Gomes settling in as primary left fielder in playoffs

Gomes settling in as primary left fielder in playoffs

Gomes settling in as primary left fielder in playoffs

BOSTON -- For a while, Jonny Gomes and Daniel Nava had been rotating in left field during the postseason. At this point, the position seems to be swinging in favor of the right-handed-hitting Gomes, who again got the nod in Game 6 against Tigers ace Max Scherzer.

Nava (1-for-9) and Gomes (2-for-9) haven't had much success in their career against the right-hander, but there is one stat that manager John Farrell isn't treating as a fluke: The Red Sox entered Saturday's game 5-0 in this postseason when Gomes is in the starting lineup.

That doesn't mean Farrell has lost any respect for Nava, who was a key part of what the Red Sox did during the regular season.

"It's been very difficult, because he's a good hitter," Farrell said. "He's been an important part of this team throughout the course of the year, and we're also at a time of the year where I mentioned the environment is different -- and that's not to say that he doesn't perform in this environment."


Not to minimize what Gomes did in the regular season, but his gritty personality seems to have been made for October baseball.

"It's just that we have a different feel and a different personality on the field when Jonny is in the lineup," Farrell said. "Call that a hunch, call it whatever you might. That's what it boils down to, and it's not easy to leave that left-handed bat out of the lineup."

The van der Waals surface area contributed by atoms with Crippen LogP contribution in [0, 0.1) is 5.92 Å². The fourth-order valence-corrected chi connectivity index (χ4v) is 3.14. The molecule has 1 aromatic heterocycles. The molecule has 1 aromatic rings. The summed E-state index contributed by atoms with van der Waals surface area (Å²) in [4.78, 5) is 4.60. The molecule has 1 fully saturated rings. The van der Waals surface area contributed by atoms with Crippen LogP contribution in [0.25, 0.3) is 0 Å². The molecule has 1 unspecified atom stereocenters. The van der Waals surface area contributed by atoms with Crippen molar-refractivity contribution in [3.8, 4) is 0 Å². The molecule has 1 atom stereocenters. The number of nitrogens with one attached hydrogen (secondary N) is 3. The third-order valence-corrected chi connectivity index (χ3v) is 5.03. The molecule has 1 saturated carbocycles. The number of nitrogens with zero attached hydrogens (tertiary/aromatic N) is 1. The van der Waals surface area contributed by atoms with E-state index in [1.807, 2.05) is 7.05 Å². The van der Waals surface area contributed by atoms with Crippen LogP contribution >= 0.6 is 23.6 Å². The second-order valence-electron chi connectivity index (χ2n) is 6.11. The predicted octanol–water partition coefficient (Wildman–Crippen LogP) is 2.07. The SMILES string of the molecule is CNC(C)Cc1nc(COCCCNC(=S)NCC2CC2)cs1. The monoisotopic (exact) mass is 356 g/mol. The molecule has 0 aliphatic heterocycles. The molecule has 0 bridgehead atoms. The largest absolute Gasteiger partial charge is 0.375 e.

While Farrell studies the statistical breakdowns as much as anyone, he admits they might not carry as much weight this time of year.

"I think at this point in time gut feel comes into it a little bit more than numbers will tell you on a stat sheet or a given category," Farrell said. "So the way players respond under these circumstances in this environment has got equal weight, if not more, than maybe what the numbers might indicate or drive you to make a decision over the course of a regular season game or over 162. This is a different environment.

"And I think that's why we've got to remain in tune with how guys are responding in those key moments, pressure packed moments."

Ian Browne is a reporter for MLB.com. Read his blog, Brownie Points, and follow him on Twitter @IanMBrowne. This story was not subject to the approval of Major League Baseball or its clubs.